Sailing World: October 2011
Rambler 100 is the most state-of-the-art monohull on the water today. That’s the same Rambler 1_00 that shaved the Caribbean 600 race record, and then, this past summer beat the Transatlantic Race record, too. It’s the same _Rambler 100 that found itself upside down after its keel snapped off during the Rolex Fastnet Race in August.
The boat didn’t hit anything as far as we know. The keel and bulb just snapped off and sank to the bottom of the Irish Sea. Maybe the fin wasn’t engineered strong enough, or there was a flaw in the material. We may never find out, but, regardless, when it failed, the crew went from race mode to survival mode in 30 harrowing seconds. The outcome could’ve been bad—really bad, which is why the incident hits home. Rambler‘s capsize was a terrifying experience for the people on board, and it was a major wake up call for me. Why? Because I race offshore for a living, and I’m about to start an around-the-world race on a canting-keel boat a lot like Rambler 100.
There were five people inside the boat when it went turtle; three were nearly trapped. On deck, five of the crew were washed clear of the boat, couldn’t get back, and were in the water for nearly three hours. It was an unforgettable experience by all accounts, but because of the seamanship and experience of those involved, the story has a happy ending and a few lessons that we can all take to sea. I know I will.
Have your lifejacket in reach at all times. The boat’s project manager, Mick Harvey, was in his bunk at the time of the capsize. He had on his boots and foul weather gear pants, but he wasn’t wearing a jacket or lifejacket. He immediately knew the keel had snapped; he said it was the sound of a cannon shot. When he jumped from his bunk, the mast was already in the water. His lifejacket was 20 feet to leeward, hanging on his hook. He decided to leave the lifejacket and get out before the boat turned turtle. He thought he made the right call at the time, but almost drowned because his pants filled with water as he swam out from beneath the hull. If it weren’t for Jerry Kirby and Jan Dekker, who pulled him to the surface, he probably would have drowned.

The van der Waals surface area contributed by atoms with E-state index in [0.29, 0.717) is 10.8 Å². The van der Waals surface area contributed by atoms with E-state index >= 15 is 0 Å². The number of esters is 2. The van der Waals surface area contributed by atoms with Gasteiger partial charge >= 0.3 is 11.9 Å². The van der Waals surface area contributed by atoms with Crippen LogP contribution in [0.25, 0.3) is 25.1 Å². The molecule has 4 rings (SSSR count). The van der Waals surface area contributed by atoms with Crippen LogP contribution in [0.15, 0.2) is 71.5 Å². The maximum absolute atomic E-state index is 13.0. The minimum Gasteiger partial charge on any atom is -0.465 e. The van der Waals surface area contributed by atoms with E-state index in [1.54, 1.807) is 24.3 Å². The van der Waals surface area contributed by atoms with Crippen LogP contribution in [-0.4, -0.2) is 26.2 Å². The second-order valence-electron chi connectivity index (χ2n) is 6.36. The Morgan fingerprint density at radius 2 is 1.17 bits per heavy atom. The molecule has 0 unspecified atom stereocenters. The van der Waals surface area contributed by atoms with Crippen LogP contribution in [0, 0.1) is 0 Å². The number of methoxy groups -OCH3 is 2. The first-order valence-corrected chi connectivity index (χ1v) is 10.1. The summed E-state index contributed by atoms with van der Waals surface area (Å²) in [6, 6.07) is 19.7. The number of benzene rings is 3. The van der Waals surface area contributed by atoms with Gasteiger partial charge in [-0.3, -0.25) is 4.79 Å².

What we learn here is that when you’re in your bunk, in heavy conditions, keep your lifejacket and gear within arm’s reach. Without a lifejacket your likelihood of survival is substantially reduced. If you have hooks or cubbies for individual lifejackets and harnesses on your boat, think about how accessible they’d be in the most extreme circumstances.
**To auto inflate or not? **The crew that became trapped inside and had to get out from beneath it once the boat turned turtle had a tough time getting out. They had to dive down and get through or below lifelines. None of them would’ve been able to do this had their lifejackets been set to automatically inflate. I’ve disarmed the auto-inflate feature on my lifejacket, and so too has everyone else on my PUMA Ocean Racing team. The Rambler crew was lucky they did, too. If any of them had their auto-inflate on, they would have been trapped or pinned under the boat with no way to get out. What if you’re knocked unconscious and go overboard with the auto-inflate feature disabled? The likelihood of survival isn’t good if you’re unconscious anyway. I’d rather have the ability to swim out from under something, and considering what happened with Rambler, I’ll definitely keep my auto-inflate disarmed.
A harness is only half the safety. A lot of people wear only harnesses without flotation, reasoning the key is to stay with the boat. But what happens if you get separated, as did five of Rambler‘s crew? Webbing harnesses wouldn’t have been much good in this scenario. Modern inflatable lifejacket/harness combinations are comfortable and fit like vests. They’re far better than a harness alone. The fact that the safety rules for the Fastnet Race mandate lifejackets worn when reefed, when winds are over 25 knots, and at night, saved a bunch of lives.
You must be able to grab your grab bags. When Rambler capsized, I’m told, there was no way to get to the grab bags or survival suit bag. Why not? Nobody could find them. It was pitch black inside the boat, and there was no time. If the guys had retrieved the grab bag they would’ve been rescued hours earlier. On the Volvo Ocean Race boats, by rule, we have to store our grab bags in lockers with plastic locks on them to keep them secure. We always know where they are, but on the other hand, they’re locked and we need a knife to open them. I’d be sure to keep at least one grab bag near the companionway. In it should be an EPIRB, flares, medical equipment, and a satellite phone.